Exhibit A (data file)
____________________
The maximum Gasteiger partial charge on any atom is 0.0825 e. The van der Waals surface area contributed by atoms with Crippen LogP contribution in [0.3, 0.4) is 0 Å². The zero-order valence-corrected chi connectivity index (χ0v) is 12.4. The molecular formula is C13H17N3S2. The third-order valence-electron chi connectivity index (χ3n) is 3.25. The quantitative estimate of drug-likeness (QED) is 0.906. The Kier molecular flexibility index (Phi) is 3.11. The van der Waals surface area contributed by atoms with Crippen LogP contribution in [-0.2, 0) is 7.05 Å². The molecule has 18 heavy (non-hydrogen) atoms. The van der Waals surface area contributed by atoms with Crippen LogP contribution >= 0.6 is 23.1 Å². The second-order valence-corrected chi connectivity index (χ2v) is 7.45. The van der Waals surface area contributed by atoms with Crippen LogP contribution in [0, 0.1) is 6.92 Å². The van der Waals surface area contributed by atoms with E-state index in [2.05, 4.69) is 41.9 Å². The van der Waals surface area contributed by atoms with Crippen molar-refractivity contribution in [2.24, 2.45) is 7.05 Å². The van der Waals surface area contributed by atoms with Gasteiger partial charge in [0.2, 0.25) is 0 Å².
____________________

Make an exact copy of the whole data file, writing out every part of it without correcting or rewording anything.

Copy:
The maximum Gasteiger partial charge on any atom is 0.0825 e. The van der Waals surface area contributed by atoms with Crippen LogP contribution in [0.3, 0.4) is 0 Å². The zero-order valence-corrected chi connectivity index (χ0v) is 12.4. The molecular formula is C13H17N3S2. The third-order valence-electron chi connectivity index (χ3n) is 3.25. The quantitative estimate of drug-likeness (QED) is 0.906. The Kier molecular flexibility index (Phi) is 3.11. The van der Waals surface area contributed by atoms with Crippen LogP contribution in [-0.2, 0) is 7.05 Å². The molecule has 18 heavy (non-hydrogen) atoms. The van der Waals surface area contributed by atoms with Crippen LogP contribution >= 0.6 is 23.1 Å². The second-order valence-corrected chi connectivity index (χ2v) is 7.45. The van der Waals surface area contributed by atoms with Crippen LogP contribution in [0, 0.1) is 6.92 Å². The van der Waals surface area contributed by atoms with E-state index in [2.05, 4.69) is 41.9 Å². The van der Waals surface area contributed by atoms with Crippen molar-refractivity contribution in [2.24, 2.45) is 7.05 Å². The van der Waals surface area contributed by atoms with Gasteiger partial charge in [0.2, 0.25) is 0 Å².